Start Off 2022 By Protecting Yourself Against More Than Just COVID-19
Don’t let the COVID-19 pandemic keep you and your loved ones from getting routine medical care. Annual wellness checks and routine screenings can identify many health issues early, including the five most aggressive types of cancer: lung, colorectal, breast, pancreatic and prostate.
Early detection is key because the quicker cancer is found, the easier it is to treat. More treatments are available for cancers detected at Stage 1 than at other stages, and survival rates are much higher. Receiving a cancer diagnosis is never easy, but early detection brings hope.
Known as the most aggressive form of cancer, lung cancer is most often caused by smoking/tobacco use. The U.S. Preventive Services Task Force (USPSTF) recently revised its recommendations on who should get a low-dose CT scan and when. Low-dose CT scans, which can detect cancer earlier, have improved survival rates for those with lung cancer, even for heavy smokers. The new recommendations take a person’s personal smoking history into account, so if you’ve ever been a smoker, even just an occasional one, check it out.
Most colorectal cancer cases begin as small, benign cells that become cancerous over time. Physicians use screenings, like colonoscopies, for early detection and prevention. If you’re between the ages of 45 and 75, this is a crucial test. Here’s the good news: you don’t necessarily have to go in for a colonoscopy. The USPSTF’s new recommendations say most people can start with an at-home stool test to screen for cancer. Call your doctor to find out what kind of screening is right for you and ask how you can get started.
The second most common type of cancer in women is breast cancer. Coryell Health doctors recommend women begin having annual mammograms starting at age 40. Family and personal medical history should be taken into account, so if you’re age 40 or older and haven’t had a mammogram yet, call your doctor to discuss when is the right time for you.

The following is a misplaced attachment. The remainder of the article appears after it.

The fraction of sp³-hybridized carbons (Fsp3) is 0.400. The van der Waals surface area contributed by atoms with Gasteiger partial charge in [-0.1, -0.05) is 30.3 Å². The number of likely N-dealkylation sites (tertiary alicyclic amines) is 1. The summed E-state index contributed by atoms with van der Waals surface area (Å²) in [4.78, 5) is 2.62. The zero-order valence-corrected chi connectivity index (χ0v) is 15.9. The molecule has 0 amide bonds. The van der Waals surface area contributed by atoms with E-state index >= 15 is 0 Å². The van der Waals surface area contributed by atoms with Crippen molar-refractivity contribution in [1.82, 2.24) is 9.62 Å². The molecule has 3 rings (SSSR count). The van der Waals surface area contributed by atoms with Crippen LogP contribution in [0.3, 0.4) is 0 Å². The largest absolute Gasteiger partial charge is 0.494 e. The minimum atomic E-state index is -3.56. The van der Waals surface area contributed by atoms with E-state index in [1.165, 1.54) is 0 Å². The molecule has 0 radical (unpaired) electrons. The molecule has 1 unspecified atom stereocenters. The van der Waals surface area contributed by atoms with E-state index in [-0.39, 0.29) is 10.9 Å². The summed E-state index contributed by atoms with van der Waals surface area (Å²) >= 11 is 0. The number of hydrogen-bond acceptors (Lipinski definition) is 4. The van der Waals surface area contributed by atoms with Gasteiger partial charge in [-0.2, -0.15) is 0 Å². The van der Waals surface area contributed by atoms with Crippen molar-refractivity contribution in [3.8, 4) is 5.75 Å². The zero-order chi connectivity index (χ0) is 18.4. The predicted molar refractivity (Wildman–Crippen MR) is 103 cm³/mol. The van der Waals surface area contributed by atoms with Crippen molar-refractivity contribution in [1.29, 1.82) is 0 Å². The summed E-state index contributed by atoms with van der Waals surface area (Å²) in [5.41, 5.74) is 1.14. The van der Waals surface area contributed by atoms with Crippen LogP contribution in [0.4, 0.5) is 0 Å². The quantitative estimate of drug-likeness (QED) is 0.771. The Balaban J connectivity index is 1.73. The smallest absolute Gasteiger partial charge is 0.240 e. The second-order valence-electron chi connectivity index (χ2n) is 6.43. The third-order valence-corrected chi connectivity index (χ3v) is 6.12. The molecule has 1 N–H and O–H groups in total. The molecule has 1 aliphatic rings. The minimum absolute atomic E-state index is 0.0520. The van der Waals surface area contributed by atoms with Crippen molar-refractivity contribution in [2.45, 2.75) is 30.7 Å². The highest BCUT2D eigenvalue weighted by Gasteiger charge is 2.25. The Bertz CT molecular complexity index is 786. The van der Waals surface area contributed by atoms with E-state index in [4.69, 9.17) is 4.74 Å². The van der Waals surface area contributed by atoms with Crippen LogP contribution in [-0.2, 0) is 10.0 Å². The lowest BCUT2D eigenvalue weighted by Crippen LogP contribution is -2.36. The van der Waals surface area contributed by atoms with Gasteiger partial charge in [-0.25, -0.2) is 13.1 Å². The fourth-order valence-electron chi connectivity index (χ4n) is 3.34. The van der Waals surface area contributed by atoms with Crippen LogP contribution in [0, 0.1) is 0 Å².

Coryell Health has 3D mammogram technology, which produces the clearest and most precise scans possible. For your convenience, Coryell Health Diagnostic Imaging allows you to book your appointment without seeing a provider for a referral. Call (254) 248-6238 to schedule your 3D mammogram today. One of our family medicine providers will follow up with you regarding your results.
Also, let your doctor know when you’re scheduled to receive your COVID-19 shots. One of the side-effects of the vaccine is swollen lymph nodes, which can alter your mammogram images. Most doctors recommend waiting 4-6 weeks after your COVID-19 shot to get your mammogram.
Currently, there are no standard screenings for pancreatic cancer. Those with a genetic tendency for pancreatic concerns should discuss routine endoscopic ultrasounds or MRI/CT imaging with a family medicine provider.
This is the second-leading cause of cancer deaths in men. There are two tests to check for prostate cancer: a prostate-specific antigen (PSA) test or a digital rectal examination (DRE). After a certain age, a doctor may recommend regular screening. A prostate exam can help detect cancer while it is still highly treatable, even if symptoms are not present.
Other Recommended Cancer Screenings for Adults
We also recommend HPV tests for women under 65 to screen for the human papillomavirus, a very common STD that causes warts and can be linked to cervical cancer. There are more than 3 million cases of HPV in the United States per year. To screen for it, your doctor may take a “pap smear” cytology test. Testing should be done with regularity, but your individual testing schedule is dependent on your personal medical and sexual history.
You can get an HPV vaccine to help prevent HPV and cervical cancer through the age of 45, but check with your insurance provider first, to make sure you’re covered. HPV also affects men, so young men may want to consider getting the vaccine, too.
Here are some common warning signs of cancer: fatigue, weight loss, swelling or lumps in any part of the body and unexplained pains. However, many symptoms associated with cancer could also be signs of other conditions. If you’re experiencing any of these symptoms or anything unusual, schedule an appointment with your primary care physician.